Other suspects include: Andresen, a prominent developer for Bitcoin and the chief scientist of the Bitcoin Foundation, "the closest thing to a central authority in the world of Bitcoin," in the words of the MIT Tech Review; Shinichi Mochizuki, a brilliant Japanese American mathematician who once solved one of the world's hardest math problems, quietly posted his solution on the Internet, and walked away; Jed McCaleb, who started the world's largest Bitcoin exchange; and Nick Szabo, a cryptographer and legal scholar who had been working on digital currency for more than a decade before Bitcoin was launched.

Then there's Hal Finney, the first person to actually use Bitcoin - aside, of course, from Nakamoto himself. A reporter for Forbes had a language analysis firm compare Finney's writing to the creator's fluid blogposts, and found a surprising degree of similarity. What's more, Finney had talked about the idea of a digital currency on email lists as far back as the early '90s, and he helped develop PGP - the encryption program that protects, among millions of other files, Nakamoto's million-Bitcoin stash.

But Finney responded to Forbes' questions the way they all did.

"I'm flattered but I deny categorically these allegations," he wrote in an email. "I don't know what more I can say."

The splashiest - and most disastrous - declaration of Nakamoto's true identity came last year, when Newsweek ran a cover story titled "The Face Behind Bitcoin."

The true identity of Satoshi Nakamoto, reporter Leah McGrath Goodman wrote, was a 64-year-old Californian named Satoshi Nakamoto, though he now went by Dorian. He was trained as a physicist and a veteran of a long career in engineering and military related projects, plus he had the libertarian bent that characterizes so many Bitcoin admirers. In a confrontation with Goodman in front of his home and two Temple City, Calif., police officers (who confirmed the quote), he seemed to tacitly acknowledge his involvement.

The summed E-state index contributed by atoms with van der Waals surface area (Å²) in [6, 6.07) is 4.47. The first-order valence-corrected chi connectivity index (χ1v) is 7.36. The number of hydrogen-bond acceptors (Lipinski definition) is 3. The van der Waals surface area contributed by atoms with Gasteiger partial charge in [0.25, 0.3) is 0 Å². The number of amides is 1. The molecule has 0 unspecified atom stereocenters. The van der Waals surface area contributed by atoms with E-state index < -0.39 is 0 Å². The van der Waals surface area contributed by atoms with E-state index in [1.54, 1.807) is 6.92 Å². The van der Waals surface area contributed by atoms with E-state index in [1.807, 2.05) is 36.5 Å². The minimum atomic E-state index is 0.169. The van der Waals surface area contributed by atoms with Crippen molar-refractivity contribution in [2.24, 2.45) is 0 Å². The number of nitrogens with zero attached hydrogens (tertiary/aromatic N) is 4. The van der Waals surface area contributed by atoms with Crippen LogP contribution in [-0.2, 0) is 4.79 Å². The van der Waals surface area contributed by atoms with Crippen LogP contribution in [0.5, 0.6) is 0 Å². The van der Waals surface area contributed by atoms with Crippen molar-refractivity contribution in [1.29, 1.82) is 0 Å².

"I am no longer involved in that and I cannot discuss it," he said "It's been turned over to other people. They are in charge of it now. I no longer have any connection."

But after Newsweek's story ran and reporters began clamoring for interviews - resulting in a car chase through the streets of Los Angeles - he quickly reached back out to the magazine with a statement via his lawyer: Dorian Nakamoto had nothing to do with Bitcoin, he thought that Goodman was referring to his military projects, he wanted all this attention to go away.

Just after that, a statement appeared from the "real" Satoshi Nakamoto's in an Bitcoin forum: "I am not Dorian Nakamoto."

There was a bit of a lull in purported Nakamoto-outings after the dust settled from the Newsweek debacle. If anything, the incident seemed to illustrate just how perilous any claims to have found the elusive creator can be - after all, it really did seem like Dorian Nakamoto had admitted to being involved.

But Wired and Gizmodo seem to believe the evidence that Wright and his friend American computer forensics analyst David Kleiman, who died in 2013, are behind Bitcoin was worth taking a risk for.

Their assertion relies mostly on documents leaked by people close to Wright, including a transcript from a conversation between Wright, his attorney and the Australian Taxation Office in which Wright says, "I did my best to try and hide the fact that I've been running Bitcoin since 2009. By the end of this I think half the world is going to bloody know."

It's not clear whether the same person leaked the documents to both Wired and Gizmodo - some details of their reports differ. Wired also uncovered a liquidation report on a company Wright owned that showed he'd invested several millions of dollars in Bitcoins in the company - "a strangely large stash for an unknown player in the Bitcoin world," Wired said.

Wright did not respond to requests for comment from either site.

Both reports acknowledge that the leaked documents could be a hoax, particularly Wired.

"But this much is clear," Wired reported. "If Wright is seeking to fake his Nakamoto connection, his hoax would be practically as ambitious as Bitcoin itself."

Other tech sites have already thrown some cold water on Wired and Gizmodo's reveals (Motherboard, for example, wrote a lengthy analysis of disparities in PGP codes, about 20 percent of which is intelligible to the lay Bitcoin observer).

But the fact remains that people desperately want to know who Nakamoto is. Bitcoin is currently dealing with a dispute about how currency is created, and some would like Nakamoto to re-emerge to intervene, according to the AP. There's also the matter of the PGP-protected stash of $400 million (roughly Rs. 2,672 crores) in Bitcoin that could totally alter the market.

And then there's the fact that so many Bitcoin users are computer scientists and cryptographers, people who have built worlds online and delight in deconstructing others'.

Nakamoto is yet another cipher. Just begging to be solved.

© 2015 The Washington Post